It has never been easy. I still fight against my demons almost constantly. But in a sense, my mother did me the favor of showing me how dangerous it can be to swallow common wisdom about what make a writer a writer, what makes a mother a mother, and so on. And if I think about it too carefully, it doesn’t make sense that I can be a mother to three children and still write novels – just like it doesn’t make sense to look at a bee and suddenly comprehend the alchemy of honey, or to look at a great stretch of land in Texas and know that the world is round. Time and perception are much more flexible than we usually let on, and there are great reasons for this. Some of those reasons may never make sense to us in our lifetimes, but that doesn’t mean they need to work against us. Just because we don’t understand something, or don’t have a clear understanding of what lies ahead doesn’t mean that we must be suspicious of it, demonize it before it’s even drawn close. Which makes me wonder what other kinds of perceptions we might shift toward greater kindness and creativity if we can shift the ones we make about ourselves.

Would You Date…Yourself?

I’m having a crisis of authorial faith. “Hey!” you might say, “maybe it has something to do with the strain of having seven children to look after yesterday and your mom recovering from double knee replacement and your husband having been at trial and your kids going back to school and you diving in to a new book!” OK, OK, you may (hypothetically, of course) be right. But humor me.

One of my favorite pieces of writing advice is to write the book you want to read. It makes me imagine that there is this room deep in your imagination and memory where you keep all the books that have touched you indelibly. If you get really quiet, you can find your way there – avoiding the forests of anxiety and the caves of intimidation, of course, not to mention the beasts of bravado – and edge your way into some corner to sit down and write in solidarity and hope. It has, in fact, got me through many previous crises of faith (are you noticing a theme here?).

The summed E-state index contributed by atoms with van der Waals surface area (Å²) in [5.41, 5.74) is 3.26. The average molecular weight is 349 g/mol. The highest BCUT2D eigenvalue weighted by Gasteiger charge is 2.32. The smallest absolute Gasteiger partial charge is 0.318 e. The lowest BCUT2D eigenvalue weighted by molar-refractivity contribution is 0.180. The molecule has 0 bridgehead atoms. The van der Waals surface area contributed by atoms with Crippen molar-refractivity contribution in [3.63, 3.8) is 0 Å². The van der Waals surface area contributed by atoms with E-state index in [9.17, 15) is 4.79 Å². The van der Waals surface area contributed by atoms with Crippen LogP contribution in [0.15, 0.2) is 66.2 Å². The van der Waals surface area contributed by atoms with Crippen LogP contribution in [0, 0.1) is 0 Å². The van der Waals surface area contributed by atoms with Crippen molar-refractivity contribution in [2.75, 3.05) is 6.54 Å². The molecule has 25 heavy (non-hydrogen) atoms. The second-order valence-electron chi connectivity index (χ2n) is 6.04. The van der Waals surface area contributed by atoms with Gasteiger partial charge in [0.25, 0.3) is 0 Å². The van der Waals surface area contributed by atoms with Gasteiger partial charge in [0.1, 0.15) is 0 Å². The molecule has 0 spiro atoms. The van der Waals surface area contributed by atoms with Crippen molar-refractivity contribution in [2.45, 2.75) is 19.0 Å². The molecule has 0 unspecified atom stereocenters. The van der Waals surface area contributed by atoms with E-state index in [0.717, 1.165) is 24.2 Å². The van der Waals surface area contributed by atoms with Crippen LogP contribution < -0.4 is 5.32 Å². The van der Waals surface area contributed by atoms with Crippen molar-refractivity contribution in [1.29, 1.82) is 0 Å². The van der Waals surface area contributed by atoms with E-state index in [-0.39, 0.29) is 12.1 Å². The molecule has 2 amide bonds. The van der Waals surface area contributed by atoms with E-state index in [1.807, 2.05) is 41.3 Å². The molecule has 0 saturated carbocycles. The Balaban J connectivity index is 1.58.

But here’s where it gets sticky: I want to read a book I will fall in love with. I always do. Yet this falling in love comes from a place of resonating with someone else’s story and voice and experience, getting the sense that, across the great black distance of time and space, a little familiar light you never knew was there is suddenly shining out to you. I want to fall in love with new ideas and artistry. And as much as it might have seemed for a hot mess of an existential moment when I was sixteen, I don’t want to fall in love with myself.

I don’t even think I can, as far as my writing is concerned. For one thing, it’s impossible to read your work without the writing informing it. It’s kind of like trying to see the back of your hair in a single mirror. Each sentence – and in some places, each word – of a book I’ve written is chock full of the experience of writing it. So I’m starting to believe that I can’t write the book I want to read. That I shouldn’t, and maybe can’t.

Yet all is not lost! Because just as I’m letting go of this one lovely piece of writing advice, I’m reaching for another. I can’t quite make it out clearly yet, but I think it has to do with writing the book that reflects your love of words, of stories, and most of all, of readers. I’ll let you know if I get any closer. For now, tell me your stories to keep me company while I’m reaching out – to keep us all company! Because another thing I’m starting to think is that writing is much more of an act of profound social faith than I ever thought.

Purpose vs. Pleasure?

Over breakfast the other day, I took the liberty of informing my father that I was going to make it my mission to get him a hobby. I can do this because he can’t get rid of me and I love him enough that I don’t mind annoying him into happiness.

A little context: he turned 81 earlier this month, and has been retired for the past six years. Unfortunately, retirement hasn’t been all, er, fun and games for him. Not that any of us expected it would be. Pop decided he was going to be a doctor when he was seven years old, and he pursued that career with single-minded purpose until the day he retired at 75, when his four grown children and wife finally managed to pry his fingers from the blood pressure cuff. If it hadn’t been for the prospect of volunteering in the healthcare industry, I think he’d still be pottering around his office today, the usual cohort of impossible and charming older Jewish women trailing dotingly in his wake.

But as it turned out, he didn’t enjoy volunteer work. I think I understand why – he’d served in a certain healing capacity for so long, it rubbed him the rob way to be in the same environment with the same wealth of knowledge and a reduced ability to act on it. Still, there are other retirees who find or rediscover passions after their formal careers have ended. My dad, unfortunately, hasn’t been one of them.

I tried to peer deeper into his reluctance while he enjoyed his egg white and dry toast and I enjoyed my blueberry pancakes with bacon. I’ve been trying to get him to write for ages – he has a natural gift for storytelling, and a lifetime of incredible experiences to draw upon (he wasn’t just a doctor; he also immigrated to this country from Palestine in 1941 by boat, to mention just one other highlight of his long and full life). But he won’t write, or not for long.

“What’s the point?” he asked me. “I enjoy writing while I’m writing, but then what?”